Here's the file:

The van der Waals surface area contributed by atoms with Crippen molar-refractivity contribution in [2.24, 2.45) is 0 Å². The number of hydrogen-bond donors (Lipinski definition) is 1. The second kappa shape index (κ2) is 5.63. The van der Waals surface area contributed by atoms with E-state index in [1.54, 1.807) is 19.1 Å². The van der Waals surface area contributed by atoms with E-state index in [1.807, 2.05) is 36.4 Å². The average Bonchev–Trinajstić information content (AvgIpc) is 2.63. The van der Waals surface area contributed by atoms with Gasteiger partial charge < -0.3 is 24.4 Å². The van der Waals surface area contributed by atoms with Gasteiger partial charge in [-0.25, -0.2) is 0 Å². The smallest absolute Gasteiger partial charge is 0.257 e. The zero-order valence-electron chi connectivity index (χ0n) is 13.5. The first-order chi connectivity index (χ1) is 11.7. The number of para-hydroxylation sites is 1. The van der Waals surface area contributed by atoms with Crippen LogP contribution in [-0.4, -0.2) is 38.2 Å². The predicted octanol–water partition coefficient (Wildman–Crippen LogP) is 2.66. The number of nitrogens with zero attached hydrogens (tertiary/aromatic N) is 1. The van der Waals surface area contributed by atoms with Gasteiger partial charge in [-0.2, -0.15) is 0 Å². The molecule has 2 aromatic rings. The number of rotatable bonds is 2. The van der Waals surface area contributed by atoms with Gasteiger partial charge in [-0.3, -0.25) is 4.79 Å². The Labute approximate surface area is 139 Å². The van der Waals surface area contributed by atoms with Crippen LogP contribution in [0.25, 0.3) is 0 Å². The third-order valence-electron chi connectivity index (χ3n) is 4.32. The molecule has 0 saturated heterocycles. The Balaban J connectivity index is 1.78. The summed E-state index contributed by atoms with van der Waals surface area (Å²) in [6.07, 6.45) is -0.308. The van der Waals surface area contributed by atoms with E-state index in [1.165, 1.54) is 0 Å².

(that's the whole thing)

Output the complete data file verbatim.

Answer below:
The van der Waals surface area contributed by atoms with Crippen molar-refractivity contribution in [2.24, 2.45) is 0 Å². The number of hydrogen-bond donors (Lipinski definition) is 1. The second kappa shape index (κ2) is 5.63. The van der Waals surface area contributed by atoms with E-state index in [1.54, 1.807) is 19.1 Å². The van der Waals surface area contributed by atoms with E-state index in [1.807, 2.05) is 36.4 Å². The average Bonchev–Trinajstić information content (AvgIpc) is 2.63. The van der Waals surface area contributed by atoms with Gasteiger partial charge < -0.3 is 24.4 Å². The van der Waals surface area contributed by atoms with Gasteiger partial charge in [-0.25, -0.2) is 0 Å². The smallest absolute Gasteiger partial charge is 0.257 e. The zero-order valence-electron chi connectivity index (χ0n) is 13.5. The first-order chi connectivity index (χ1) is 11.7. The number of para-hydroxylation sites is 1. The van der Waals surface area contributed by atoms with Crippen LogP contribution in [-0.4, -0.2) is 38.2 Å². The predicted octanol–water partition coefficient (Wildman–Crippen LogP) is 2.66. The number of nitrogens with zero attached hydrogens (tertiary/aromatic N) is 1. The van der Waals surface area contributed by atoms with Gasteiger partial charge in [-0.2, -0.15) is 0 Å². The molecule has 2 aromatic rings. The number of rotatable bonds is 2. The van der Waals surface area contributed by atoms with Gasteiger partial charge in [-0.3, -0.25) is 4.79 Å². The Labute approximate surface area is 139 Å². The van der Waals surface area contributed by atoms with Crippen LogP contribution in [0.25, 0.3) is 0 Å². The third-order valence-electron chi connectivity index (χ3n) is 4.32. The molecule has 0 saturated heterocycles. The Balaban J connectivity index is 1.78. The summed E-state index contributed by atoms with van der Waals surface area (Å²) in [6.07, 6.45) is -0.308. The van der Waals surface area contributed by atoms with E-state index in [1.165, 1.54) is 0 Å².